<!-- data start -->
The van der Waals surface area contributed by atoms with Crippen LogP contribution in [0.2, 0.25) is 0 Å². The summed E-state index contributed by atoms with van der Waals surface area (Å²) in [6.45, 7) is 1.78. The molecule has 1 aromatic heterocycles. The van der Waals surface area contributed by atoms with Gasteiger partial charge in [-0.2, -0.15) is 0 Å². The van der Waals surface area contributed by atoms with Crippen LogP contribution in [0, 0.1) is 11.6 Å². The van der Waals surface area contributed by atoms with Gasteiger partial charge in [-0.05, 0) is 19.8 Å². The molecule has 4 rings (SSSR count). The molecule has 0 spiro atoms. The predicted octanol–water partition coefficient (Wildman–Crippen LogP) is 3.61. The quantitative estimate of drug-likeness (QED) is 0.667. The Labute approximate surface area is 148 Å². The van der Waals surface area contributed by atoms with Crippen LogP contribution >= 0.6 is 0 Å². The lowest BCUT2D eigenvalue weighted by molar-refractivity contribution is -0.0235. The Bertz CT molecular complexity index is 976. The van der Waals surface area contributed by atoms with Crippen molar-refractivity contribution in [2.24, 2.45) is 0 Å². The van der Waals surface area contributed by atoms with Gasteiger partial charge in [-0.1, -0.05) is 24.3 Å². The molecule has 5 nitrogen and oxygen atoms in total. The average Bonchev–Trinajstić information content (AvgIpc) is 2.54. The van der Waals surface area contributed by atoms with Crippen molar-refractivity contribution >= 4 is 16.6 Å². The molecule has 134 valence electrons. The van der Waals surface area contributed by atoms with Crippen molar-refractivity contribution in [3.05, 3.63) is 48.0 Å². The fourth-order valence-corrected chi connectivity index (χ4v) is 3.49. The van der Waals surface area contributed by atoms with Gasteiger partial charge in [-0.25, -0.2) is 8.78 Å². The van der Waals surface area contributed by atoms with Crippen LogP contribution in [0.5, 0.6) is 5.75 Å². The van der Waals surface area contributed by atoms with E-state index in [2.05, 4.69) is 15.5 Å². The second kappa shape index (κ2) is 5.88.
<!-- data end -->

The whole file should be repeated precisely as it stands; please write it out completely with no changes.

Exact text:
The van der Waals surface area contributed by atoms with Crippen LogP contribution in [0.2, 0.25) is 0 Å². The summed E-state index contributed by atoms with van der Waals surface area (Å²) in [6.45, 7) is 1.78. The molecule has 1 aromatic heterocycles. The van der Waals surface area contributed by atoms with Gasteiger partial charge in [-0.2, -0.15) is 0 Å². The van der Waals surface area contributed by atoms with Crippen LogP contribution in [0, 0.1) is 11.6 Å². The van der Waals surface area contributed by atoms with Gasteiger partial charge in [-0.05, 0) is 19.8 Å². The molecule has 4 rings (SSSR count). The molecule has 0 spiro atoms. The predicted octanol–water partition coefficient (Wildman–Crippen LogP) is 3.61. The quantitative estimate of drug-likeness (QED) is 0.667. The Labute approximate surface area is 148 Å². The van der Waals surface area contributed by atoms with Crippen LogP contribution >= 0.6 is 0 Å². The lowest BCUT2D eigenvalue weighted by molar-refractivity contribution is -0.0235. The Bertz CT molecular complexity index is 976. The van der Waals surface area contributed by atoms with Crippen molar-refractivity contribution in [2.24, 2.45) is 0 Å². The van der Waals surface area contributed by atoms with Gasteiger partial charge in [-0.1, -0.05) is 24.3 Å². The molecule has 5 nitrogen and oxygen atoms in total. The average Bonchev–Trinajstić information content (AvgIpc) is 2.54. The van der Waals surface area contributed by atoms with Crippen molar-refractivity contribution >= 4 is 16.6 Å². The molecule has 134 valence electrons. The van der Waals surface area contributed by atoms with Crippen molar-refractivity contribution in [3.05, 3.63) is 48.0 Å². The fourth-order valence-corrected chi connectivity index (χ4v) is 3.49. The van der Waals surface area contributed by atoms with Gasteiger partial charge in [-0.25, -0.2) is 8.78 Å². The van der Waals surface area contributed by atoms with Crippen LogP contribution in [0.5, 0.6) is 5.75 Å². The van der Waals surface area contributed by atoms with E-state index in [2.05, 4.69) is 15.5 Å². The second kappa shape index (κ2) is 5.88.